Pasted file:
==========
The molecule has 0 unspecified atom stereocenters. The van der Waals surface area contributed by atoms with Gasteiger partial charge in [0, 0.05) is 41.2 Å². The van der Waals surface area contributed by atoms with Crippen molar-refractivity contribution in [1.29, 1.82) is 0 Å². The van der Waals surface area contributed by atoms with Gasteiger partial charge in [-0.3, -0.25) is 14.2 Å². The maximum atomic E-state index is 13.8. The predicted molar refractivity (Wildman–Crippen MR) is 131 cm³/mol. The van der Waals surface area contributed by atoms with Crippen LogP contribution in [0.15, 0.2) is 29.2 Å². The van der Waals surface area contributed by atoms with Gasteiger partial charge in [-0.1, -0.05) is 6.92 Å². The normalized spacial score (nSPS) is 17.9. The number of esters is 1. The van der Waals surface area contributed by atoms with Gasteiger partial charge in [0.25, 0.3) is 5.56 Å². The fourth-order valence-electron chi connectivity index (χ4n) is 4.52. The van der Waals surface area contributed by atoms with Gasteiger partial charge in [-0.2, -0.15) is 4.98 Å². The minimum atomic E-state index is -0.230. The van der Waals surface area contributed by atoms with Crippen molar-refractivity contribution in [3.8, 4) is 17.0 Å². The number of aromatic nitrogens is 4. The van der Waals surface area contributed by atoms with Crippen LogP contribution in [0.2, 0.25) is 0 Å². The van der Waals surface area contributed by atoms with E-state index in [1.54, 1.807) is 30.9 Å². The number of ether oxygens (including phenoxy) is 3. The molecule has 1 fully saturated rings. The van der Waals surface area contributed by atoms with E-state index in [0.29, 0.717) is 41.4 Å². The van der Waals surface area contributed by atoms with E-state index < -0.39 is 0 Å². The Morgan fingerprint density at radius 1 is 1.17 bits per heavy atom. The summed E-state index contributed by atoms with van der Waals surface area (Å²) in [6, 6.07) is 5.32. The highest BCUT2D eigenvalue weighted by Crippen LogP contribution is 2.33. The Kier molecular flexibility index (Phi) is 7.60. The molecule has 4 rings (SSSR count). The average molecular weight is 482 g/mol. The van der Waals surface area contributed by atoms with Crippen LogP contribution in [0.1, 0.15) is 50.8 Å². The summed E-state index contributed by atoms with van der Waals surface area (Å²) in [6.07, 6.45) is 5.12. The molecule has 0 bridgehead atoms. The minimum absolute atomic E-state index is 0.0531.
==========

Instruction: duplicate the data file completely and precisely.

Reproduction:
The molecule has 0 unspecified atom stereocenters. The van der Waals surface area contributed by atoms with Gasteiger partial charge in [0, 0.05) is 41.2 Å². The van der Waals surface area contributed by atoms with Crippen molar-refractivity contribution in [1.29, 1.82) is 0 Å². The van der Waals surface area contributed by atoms with Gasteiger partial charge in [-0.3, -0.25) is 14.2 Å². The maximum atomic E-state index is 13.8. The predicted molar refractivity (Wildman–Crippen MR) is 131 cm³/mol. The van der Waals surface area contributed by atoms with Crippen LogP contribution in [0.15, 0.2) is 29.2 Å². The van der Waals surface area contributed by atoms with Gasteiger partial charge in [-0.1, -0.05) is 6.92 Å². The normalized spacial score (nSPS) is 17.9. The number of esters is 1. The van der Waals surface area contributed by atoms with Gasteiger partial charge in [0.25, 0.3) is 5.56 Å². The fourth-order valence-electron chi connectivity index (χ4n) is 4.52. The van der Waals surface area contributed by atoms with Gasteiger partial charge in [-0.2, -0.15) is 4.98 Å². The minimum atomic E-state index is -0.230. The van der Waals surface area contributed by atoms with Crippen molar-refractivity contribution in [3.8, 4) is 17.0 Å². The number of aromatic nitrogens is 4. The van der Waals surface area contributed by atoms with Crippen LogP contribution in [0.2, 0.25) is 0 Å². The van der Waals surface area contributed by atoms with E-state index in [1.54, 1.807) is 30.9 Å². The number of ether oxygens (including phenoxy) is 3. The molecule has 1 fully saturated rings. The van der Waals surface area contributed by atoms with E-state index in [0.29, 0.717) is 41.4 Å². The van der Waals surface area contributed by atoms with E-state index < -0.39 is 0 Å². The Morgan fingerprint density at radius 1 is 1.17 bits per heavy atom. The summed E-state index contributed by atoms with van der Waals surface area (Å²) in [6, 6.07) is 5.32. The highest BCUT2D eigenvalue weighted by Crippen LogP contribution is 2.33. The Kier molecular flexibility index (Phi) is 7.60. The molecule has 4 rings (SSSR count). The average molecular weight is 482 g/mol. The van der Waals surface area contributed by atoms with Crippen LogP contribution in [0.1, 0.15) is 50.8 Å². The summed E-state index contributed by atoms with van der Waals surface area (Å²) in [6.07, 6.45) is 5.12. The molecule has 0 bridgehead atoms. The minimum absolute atomic E-state index is 0.0531.